According to (at least) Rav Ovadiah Yosef (based on his understanding of Maran in Shulchan Aruch), one is not allowed to answer amen (except first 5 of Kaddish), baruch Hu u'varuch Shemo, or the yimloch response in Kedusha, if he is in the middle of the Elohai Netzor paragraph of the Amidah (i.e. after the first Yihyu leratzon, but before the second).

The proof comes from what Maran says in Shulchan Aruch that one should "speed up" his personal bakashot (that he is saying in the middle of Elohai Netzor, which is allowed) if he hears Kedusha or Kaddish approaching (so he can answer them properly).

This begs the question: why is he allowed to make bakashot and not answer amen? If bakashot are more important, then why does he have to speed up? If amen is more important, then why can't he say that too?

And bonus question of interest: why can't he just say amen (or any other response) as part of his bakashot?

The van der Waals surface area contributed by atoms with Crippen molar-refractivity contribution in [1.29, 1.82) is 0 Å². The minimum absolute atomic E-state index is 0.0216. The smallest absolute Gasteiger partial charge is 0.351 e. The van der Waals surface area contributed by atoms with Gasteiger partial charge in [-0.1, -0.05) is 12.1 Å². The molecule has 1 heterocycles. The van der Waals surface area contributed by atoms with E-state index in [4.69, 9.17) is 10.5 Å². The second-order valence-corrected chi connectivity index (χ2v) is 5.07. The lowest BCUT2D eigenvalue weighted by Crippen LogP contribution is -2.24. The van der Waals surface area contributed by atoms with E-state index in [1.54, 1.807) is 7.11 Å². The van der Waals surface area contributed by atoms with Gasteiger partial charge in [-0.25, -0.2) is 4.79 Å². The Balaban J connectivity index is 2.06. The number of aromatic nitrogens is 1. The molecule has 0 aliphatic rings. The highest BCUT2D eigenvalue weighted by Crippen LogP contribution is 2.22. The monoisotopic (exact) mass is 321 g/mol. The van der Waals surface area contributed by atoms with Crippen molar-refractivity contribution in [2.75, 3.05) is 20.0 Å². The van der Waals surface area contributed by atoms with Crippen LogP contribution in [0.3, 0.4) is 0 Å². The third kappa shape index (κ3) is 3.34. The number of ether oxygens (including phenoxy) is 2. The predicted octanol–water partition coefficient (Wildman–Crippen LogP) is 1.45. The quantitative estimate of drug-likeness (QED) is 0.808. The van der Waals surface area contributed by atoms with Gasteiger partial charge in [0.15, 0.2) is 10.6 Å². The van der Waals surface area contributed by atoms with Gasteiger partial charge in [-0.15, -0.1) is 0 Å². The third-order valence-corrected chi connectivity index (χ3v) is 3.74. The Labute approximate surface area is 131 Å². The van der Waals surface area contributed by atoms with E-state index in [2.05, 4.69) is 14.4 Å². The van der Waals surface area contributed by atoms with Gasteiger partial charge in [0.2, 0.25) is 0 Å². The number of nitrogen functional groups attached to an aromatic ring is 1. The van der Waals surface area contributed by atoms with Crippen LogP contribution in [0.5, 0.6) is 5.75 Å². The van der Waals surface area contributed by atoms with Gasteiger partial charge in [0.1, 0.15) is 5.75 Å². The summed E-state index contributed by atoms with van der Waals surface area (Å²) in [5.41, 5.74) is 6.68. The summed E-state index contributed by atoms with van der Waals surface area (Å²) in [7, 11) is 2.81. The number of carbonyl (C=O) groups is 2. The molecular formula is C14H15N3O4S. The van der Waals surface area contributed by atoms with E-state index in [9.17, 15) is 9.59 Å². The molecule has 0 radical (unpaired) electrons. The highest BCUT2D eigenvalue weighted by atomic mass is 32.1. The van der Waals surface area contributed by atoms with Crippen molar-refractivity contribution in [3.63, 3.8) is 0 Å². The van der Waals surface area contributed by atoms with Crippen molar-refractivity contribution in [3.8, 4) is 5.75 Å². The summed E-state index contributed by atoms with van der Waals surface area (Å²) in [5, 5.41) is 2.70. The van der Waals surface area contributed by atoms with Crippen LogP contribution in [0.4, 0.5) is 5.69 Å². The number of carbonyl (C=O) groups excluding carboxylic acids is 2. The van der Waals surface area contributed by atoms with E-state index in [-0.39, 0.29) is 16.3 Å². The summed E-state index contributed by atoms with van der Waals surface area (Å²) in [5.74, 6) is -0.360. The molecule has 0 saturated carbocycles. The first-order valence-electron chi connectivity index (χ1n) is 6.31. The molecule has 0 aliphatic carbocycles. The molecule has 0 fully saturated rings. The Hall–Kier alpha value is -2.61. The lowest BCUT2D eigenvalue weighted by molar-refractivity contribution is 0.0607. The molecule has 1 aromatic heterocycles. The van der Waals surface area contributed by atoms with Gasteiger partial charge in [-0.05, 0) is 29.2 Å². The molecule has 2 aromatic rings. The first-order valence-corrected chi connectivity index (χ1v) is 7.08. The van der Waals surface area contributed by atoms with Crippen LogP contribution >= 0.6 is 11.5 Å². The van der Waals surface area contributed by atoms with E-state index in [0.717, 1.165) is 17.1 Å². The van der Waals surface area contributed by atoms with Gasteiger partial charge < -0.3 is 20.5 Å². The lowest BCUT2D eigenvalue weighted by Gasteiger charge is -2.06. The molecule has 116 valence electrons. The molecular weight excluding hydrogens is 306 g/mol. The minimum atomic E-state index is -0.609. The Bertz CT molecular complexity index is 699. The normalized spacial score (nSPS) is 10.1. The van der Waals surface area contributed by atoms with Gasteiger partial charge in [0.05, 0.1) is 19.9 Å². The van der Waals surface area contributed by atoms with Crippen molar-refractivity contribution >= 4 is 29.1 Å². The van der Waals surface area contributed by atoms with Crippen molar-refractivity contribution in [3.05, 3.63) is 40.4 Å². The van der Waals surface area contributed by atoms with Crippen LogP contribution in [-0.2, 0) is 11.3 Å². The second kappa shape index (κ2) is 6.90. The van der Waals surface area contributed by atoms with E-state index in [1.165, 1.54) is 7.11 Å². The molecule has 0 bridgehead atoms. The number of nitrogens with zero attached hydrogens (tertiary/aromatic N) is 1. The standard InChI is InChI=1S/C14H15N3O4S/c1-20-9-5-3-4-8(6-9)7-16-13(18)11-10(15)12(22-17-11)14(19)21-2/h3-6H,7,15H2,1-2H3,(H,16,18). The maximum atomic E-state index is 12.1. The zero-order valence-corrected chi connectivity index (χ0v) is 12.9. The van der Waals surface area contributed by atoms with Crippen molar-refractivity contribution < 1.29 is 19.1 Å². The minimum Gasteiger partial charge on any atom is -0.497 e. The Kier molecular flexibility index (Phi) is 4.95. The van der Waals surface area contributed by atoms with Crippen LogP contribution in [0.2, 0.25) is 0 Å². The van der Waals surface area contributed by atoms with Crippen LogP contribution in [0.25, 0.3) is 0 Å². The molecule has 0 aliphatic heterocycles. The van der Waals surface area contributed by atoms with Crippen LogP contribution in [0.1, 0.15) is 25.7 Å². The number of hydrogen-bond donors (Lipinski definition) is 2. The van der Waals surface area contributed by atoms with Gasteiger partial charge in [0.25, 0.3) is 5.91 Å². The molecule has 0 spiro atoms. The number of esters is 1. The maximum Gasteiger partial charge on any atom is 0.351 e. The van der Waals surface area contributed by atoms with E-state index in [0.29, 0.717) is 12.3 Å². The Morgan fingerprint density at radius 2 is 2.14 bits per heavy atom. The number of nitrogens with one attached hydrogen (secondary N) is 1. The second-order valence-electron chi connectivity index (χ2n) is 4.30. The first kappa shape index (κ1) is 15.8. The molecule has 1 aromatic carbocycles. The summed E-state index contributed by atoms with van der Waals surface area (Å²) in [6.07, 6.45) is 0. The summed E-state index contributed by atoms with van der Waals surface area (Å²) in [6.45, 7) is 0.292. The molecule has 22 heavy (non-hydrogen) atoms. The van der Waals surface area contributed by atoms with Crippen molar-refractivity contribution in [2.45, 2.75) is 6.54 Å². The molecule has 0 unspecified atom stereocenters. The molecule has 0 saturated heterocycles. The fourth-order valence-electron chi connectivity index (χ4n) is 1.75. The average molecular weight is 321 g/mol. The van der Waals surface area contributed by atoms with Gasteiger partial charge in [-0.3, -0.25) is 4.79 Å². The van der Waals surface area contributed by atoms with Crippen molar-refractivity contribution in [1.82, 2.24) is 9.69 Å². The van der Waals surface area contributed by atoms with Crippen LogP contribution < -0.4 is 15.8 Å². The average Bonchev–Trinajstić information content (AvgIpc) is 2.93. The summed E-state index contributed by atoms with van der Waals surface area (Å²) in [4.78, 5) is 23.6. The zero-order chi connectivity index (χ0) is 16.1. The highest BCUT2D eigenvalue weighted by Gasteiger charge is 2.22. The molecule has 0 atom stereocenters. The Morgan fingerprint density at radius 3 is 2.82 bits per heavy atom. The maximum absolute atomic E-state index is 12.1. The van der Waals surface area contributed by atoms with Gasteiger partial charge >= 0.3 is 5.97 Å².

• 2
    I think the answer may be something along the lines of - amen is objectively "more important", but bakashot are part of tefillah and therefore not an interruption. (That would also answer your bonus question, it doesn't make sense to turn a response of amen into part of your tefillah.)
    – Joel K
    Commented Sep 18, 2023 at 14:52
  • Maybe because Amen is not the kind of Bakashah that can be considered customary (see OC 122:1 and MB ס״ק ב) to say after the Amidah, because it is not something that is expected to accur, and only happens occasionally
    – שלום
    Commented Sep 18, 2023 at 16:12
  • You could ask the same about shema koleinu.
    – shmosel
    Commented Sep 19, 2023 at 2:29


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